There’s a wonderful scene near the end of the holiday classic, It’s a Wonderful Life. The movie’s hero, George Bailey (played by Jimmy Stewart) is in the Bedford Falls cemetery with his guardian angel, Clarence. You know the story; Clarence showed George what life in Bedford Falls would have been like if he’d never been born. In this scene, George asks Clarence to tell him what happened to his wife, Mary. Clarence hesitates and stammers. Finally…
George: Where is she? Where is she?
Clarence: She’s just about to close up the library!
I made a stealth trip to the Lewiston Public Library late Tuesday afternoon, Lady Alone style. The city streets were slick but deserted; I steered my Jeep slowly and cautiously.
The library was also deserted when I arrived. I missed the memo about a city-wide parking ban and the library’s early closure.
(What is the number one rule of travel, even if it’s only 9 miles from your home? Plan your trip carefully.)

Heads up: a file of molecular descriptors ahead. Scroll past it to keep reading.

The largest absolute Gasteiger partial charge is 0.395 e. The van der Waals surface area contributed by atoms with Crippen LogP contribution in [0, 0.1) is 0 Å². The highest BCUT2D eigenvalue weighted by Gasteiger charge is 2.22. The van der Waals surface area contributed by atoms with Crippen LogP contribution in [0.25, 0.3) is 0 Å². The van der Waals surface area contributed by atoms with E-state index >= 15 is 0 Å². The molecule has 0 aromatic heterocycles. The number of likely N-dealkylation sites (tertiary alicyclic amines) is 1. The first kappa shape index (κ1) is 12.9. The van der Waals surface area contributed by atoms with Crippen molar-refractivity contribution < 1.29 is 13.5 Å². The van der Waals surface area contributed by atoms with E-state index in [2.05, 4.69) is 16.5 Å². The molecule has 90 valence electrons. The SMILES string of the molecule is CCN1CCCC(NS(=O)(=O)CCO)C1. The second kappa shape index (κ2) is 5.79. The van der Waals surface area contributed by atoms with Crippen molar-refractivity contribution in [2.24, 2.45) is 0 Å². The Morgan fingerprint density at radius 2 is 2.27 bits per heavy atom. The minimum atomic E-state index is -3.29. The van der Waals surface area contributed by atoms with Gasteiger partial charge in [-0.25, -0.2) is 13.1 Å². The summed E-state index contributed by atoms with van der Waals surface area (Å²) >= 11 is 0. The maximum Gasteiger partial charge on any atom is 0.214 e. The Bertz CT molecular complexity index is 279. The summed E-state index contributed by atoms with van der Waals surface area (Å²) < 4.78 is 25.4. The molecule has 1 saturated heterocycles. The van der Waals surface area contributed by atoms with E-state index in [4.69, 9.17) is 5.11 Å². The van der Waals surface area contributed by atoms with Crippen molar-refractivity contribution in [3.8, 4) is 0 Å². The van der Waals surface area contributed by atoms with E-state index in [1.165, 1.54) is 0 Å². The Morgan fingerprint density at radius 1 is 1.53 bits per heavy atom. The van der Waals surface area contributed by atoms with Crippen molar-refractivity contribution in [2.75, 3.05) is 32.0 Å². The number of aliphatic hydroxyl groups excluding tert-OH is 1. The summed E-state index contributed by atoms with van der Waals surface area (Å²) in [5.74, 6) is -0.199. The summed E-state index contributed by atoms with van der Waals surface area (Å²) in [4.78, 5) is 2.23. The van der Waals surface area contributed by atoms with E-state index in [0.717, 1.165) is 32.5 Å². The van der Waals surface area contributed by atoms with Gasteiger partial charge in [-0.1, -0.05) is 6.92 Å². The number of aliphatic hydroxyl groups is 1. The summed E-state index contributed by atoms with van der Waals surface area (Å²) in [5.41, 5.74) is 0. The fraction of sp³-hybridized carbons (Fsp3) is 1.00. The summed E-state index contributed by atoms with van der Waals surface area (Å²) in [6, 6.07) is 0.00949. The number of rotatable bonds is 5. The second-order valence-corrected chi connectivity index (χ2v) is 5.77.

The Lewiston Public Library (LPL), constructed from a Carnegie grant of $60,000 is a Neoclassical-style building. It was designed by the Lewiston architectural firm of Coombs & Gibbs. This firm designed many buildings in Maine, not only locally in L/A, but also in far-away Houlton and Fort Fairfield. They designed the magnificent Kora Temple on Sabattus Street as well as the more humble Norway Grange #45.
The Neoclassical style of architecture became popular beginning with the Chicago’s World Fair, or the Columbian Exhibition, held in 1893. Think the book The Devil in the White City by Erik Larson, currently on the non-fiction shelves at the LPL. The exhibition’s planners mandated a “classical” theme; think Greek columns, elaborate cornices (that ornamental molding around the top of a building), and highly decorated doorways.
The stormy weather dashed my intentions to tour the LPL, but I’ll head back this weekend for a closer look. I haven’t mapped out a complete route of my library trips, but I’m going to make the LPL my “home base” for research and travel planning.
In case you were wondering, the Carnegie Library locations in Maine follow, in alphabetical order:
- Fort Fairfield
- Old Town
- Presque Isle
18 of these are public libraries; the libraries in Orono and Fairfield were considered “academic” libraries when built.
I’m excited about this series of tiny travel adventures; Andrew Carnegie once said libraries were “the never failing spring in the desert” and I think that’s exactly what we’ll find over the next few weeks and months.
Happy New Year!